Luxury Consumers Have a New Attitude

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“One man’s trash is another man’s treasure” is a common attitude for those who enjoy consignment or thrift store shopping. While luxury products are definitely not trash, over the last few years, affluent consumers have adopted the second-hand shopping philosophy.

This shift forces large retailers and luxury brands to try and compete with the convenience and diversity that the online consignment world has to offer.

Online luxury consignment retailers such as have taken full advantage of this trend and have had major success in selling vintage and pre-owned luxury items.

Buyers are still willing to pay top dollar for luxury products (Portero’s average sale price is $2,200) but affluent consumers are now also concerned with the longevity of the value. “How long will the item stay relevant?” and “what will the resell value be?” are questions the affluent didn’t seem to prioritize as much until now. “There’s been a major shift here over the last four to five years where people really understand value in a different way,” Director of Portero, Alexis Clarbour, told the Business Insider.

Education has been a driving force behind the growth of online and pre-owned purchases.

Anything and everything a consumer needs to know is only one click away when looking to make an expensive purchase. Buyers are much smarter in today’s world and the internet has made it easy to research brands and the values of their products.

“It’s also removing the barrier that traditionally separates customers from shopping pre-owned luxury: fear of fakes. Websites like Portero and Crown & Caliber both offer 100% authenticity guarantees, and they sell products in as good condition as possible while preserving that”, says Dennis Green from the Business Insider.

With proof of verification and authenticity, plus word of mouth and great reviews, selling pre-owned luxury items online has become fairly simple and extremely lucrative. It has also created a type of obsession, encouraging buyers to invest and collect rather than just buy what is new.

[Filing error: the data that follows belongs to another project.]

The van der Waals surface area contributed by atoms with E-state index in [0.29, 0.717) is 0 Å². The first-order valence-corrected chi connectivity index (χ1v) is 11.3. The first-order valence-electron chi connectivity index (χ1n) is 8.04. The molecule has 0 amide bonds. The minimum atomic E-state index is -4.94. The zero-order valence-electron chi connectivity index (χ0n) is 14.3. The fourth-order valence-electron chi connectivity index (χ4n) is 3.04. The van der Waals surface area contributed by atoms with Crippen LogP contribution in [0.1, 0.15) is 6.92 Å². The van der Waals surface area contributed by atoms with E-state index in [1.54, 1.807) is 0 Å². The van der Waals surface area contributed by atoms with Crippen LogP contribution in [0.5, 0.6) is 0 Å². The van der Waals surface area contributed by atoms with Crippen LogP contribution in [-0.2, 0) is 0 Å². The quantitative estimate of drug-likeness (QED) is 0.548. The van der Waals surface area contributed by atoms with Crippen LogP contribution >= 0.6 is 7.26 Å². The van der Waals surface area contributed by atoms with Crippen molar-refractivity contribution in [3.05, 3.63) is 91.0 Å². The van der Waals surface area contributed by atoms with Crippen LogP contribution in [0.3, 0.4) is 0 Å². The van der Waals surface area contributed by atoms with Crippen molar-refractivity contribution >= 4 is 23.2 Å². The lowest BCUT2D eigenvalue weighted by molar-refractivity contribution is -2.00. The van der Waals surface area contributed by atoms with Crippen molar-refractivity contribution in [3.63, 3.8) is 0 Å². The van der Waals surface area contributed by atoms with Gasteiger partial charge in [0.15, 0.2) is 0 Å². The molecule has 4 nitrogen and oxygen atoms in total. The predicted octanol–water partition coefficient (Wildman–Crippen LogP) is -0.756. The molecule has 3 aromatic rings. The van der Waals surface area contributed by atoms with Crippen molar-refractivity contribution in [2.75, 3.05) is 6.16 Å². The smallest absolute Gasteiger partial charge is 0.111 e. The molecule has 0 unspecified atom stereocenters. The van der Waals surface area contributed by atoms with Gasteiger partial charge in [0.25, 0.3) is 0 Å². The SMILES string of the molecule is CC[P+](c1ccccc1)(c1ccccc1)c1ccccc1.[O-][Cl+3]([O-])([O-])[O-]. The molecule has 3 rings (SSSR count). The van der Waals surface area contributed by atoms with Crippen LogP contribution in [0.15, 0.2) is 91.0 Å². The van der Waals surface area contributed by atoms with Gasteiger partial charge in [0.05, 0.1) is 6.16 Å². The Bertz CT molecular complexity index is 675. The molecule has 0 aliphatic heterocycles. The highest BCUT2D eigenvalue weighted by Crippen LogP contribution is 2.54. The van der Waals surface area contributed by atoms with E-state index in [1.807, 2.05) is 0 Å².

Luxury consumers are able to rationalize their pre-owned purchases because they are saving money, investing in a quality item, and often feel proud of their contribution to recycling and renewal. Shopping second-hand is no longer just for those looking for inexpensive items. The name “vintage” alone is beginning to be a term of worth and wealth and many people of affluence use the word proudly.

With a bigger variety to choose from and an almost unattainable one-of-a-kind feel, pre-owned luxury products are beginning to seem even more appealing than the newest Chanel bag that every affluent person already has.

So how does all of this information and change in spending affect other luxury markets?

It seems safe to say that in today’s world of affluent consumers, newer is not always better. If we take a look at the home market, buyers seem less afraid of purchasing luxury homes that were pre-owned and need a little bit of work. If anything, they like the option to customize and create it to be exactly like they want. It becomes an investment, not just a purchase.

Just like homes with good bones, designer bags, or classic cars, there is something to be said for the products that have lasted decades and somehow seem even cooler than when they were originally created. Financially beneficial with a luxury label is truly the “new” way of buying old.

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